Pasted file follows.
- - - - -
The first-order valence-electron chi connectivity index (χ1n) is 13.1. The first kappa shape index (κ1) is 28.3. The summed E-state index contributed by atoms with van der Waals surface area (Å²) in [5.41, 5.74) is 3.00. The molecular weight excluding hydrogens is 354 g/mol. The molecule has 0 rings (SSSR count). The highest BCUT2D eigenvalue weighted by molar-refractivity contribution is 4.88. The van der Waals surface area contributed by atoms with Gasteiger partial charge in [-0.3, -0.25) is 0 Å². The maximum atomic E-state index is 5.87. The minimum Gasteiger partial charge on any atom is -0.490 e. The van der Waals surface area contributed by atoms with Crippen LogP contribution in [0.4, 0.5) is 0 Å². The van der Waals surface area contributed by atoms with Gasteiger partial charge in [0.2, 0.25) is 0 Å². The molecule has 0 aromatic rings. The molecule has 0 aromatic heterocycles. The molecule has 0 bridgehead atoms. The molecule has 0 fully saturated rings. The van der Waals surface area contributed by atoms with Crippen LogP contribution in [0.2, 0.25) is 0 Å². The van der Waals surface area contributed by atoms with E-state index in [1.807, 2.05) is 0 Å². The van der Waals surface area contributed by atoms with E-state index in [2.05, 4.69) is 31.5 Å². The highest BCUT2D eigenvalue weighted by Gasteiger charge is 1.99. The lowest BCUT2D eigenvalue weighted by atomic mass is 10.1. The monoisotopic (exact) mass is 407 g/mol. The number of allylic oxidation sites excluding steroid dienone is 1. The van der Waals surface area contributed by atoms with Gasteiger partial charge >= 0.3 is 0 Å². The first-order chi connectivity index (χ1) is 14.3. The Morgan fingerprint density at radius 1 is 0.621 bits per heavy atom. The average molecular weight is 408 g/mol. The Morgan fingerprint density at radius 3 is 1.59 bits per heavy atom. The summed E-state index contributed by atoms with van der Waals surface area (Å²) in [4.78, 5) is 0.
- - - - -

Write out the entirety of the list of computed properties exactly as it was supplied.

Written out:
The first-order valence-electron chi connectivity index (χ1n) is 13.1. The first kappa shape index (κ1) is 28.3. The summed E-state index contributed by atoms with van der Waals surface area (Å²) in [5.41, 5.74) is 3.00. The molecular weight excluding hydrogens is 354 g/mol. The molecule has 0 rings (SSSR count). The highest BCUT2D eigenvalue weighted by molar-refractivity contribution is 4.88. The van der Waals surface area contributed by atoms with Gasteiger partial charge in [-0.3, -0.25) is 0 Å². The maximum atomic E-state index is 5.87. The minimum Gasteiger partial charge on any atom is -0.490 e. The van der Waals surface area contributed by atoms with Crippen LogP contribution in [0.4, 0.5) is 0 Å². The van der Waals surface area contributed by atoms with Gasteiger partial charge in [0.2, 0.25) is 0 Å². The molecule has 0 aromatic rings. The molecule has 0 aromatic heterocycles. The molecule has 0 bridgehead atoms. The molecule has 0 fully saturated rings. The van der Waals surface area contributed by atoms with Crippen LogP contribution in [0.2, 0.25) is 0 Å². The van der Waals surface area contributed by atoms with E-state index in [1.807, 2.05) is 0 Å². The van der Waals surface area contributed by atoms with E-state index in [2.05, 4.69) is 31.5 Å². The highest BCUT2D eigenvalue weighted by Gasteiger charge is 1.99. The lowest BCUT2D eigenvalue weighted by atomic mass is 10.1. The monoisotopic (exact) mass is 407 g/mol. The number of allylic oxidation sites excluding steroid dienone is 1. The van der Waals surface area contributed by atoms with Gasteiger partial charge >= 0.3 is 0 Å². The first-order chi connectivity index (χ1) is 14.3. The Morgan fingerprint density at radius 1 is 0.621 bits per heavy atom. The average molecular weight is 408 g/mol. The Morgan fingerprint density at radius 3 is 1.59 bits per heavy atom. The summed E-state index contributed by atoms with van der Waals surface area (Å²) in [4.78, 5) is 0.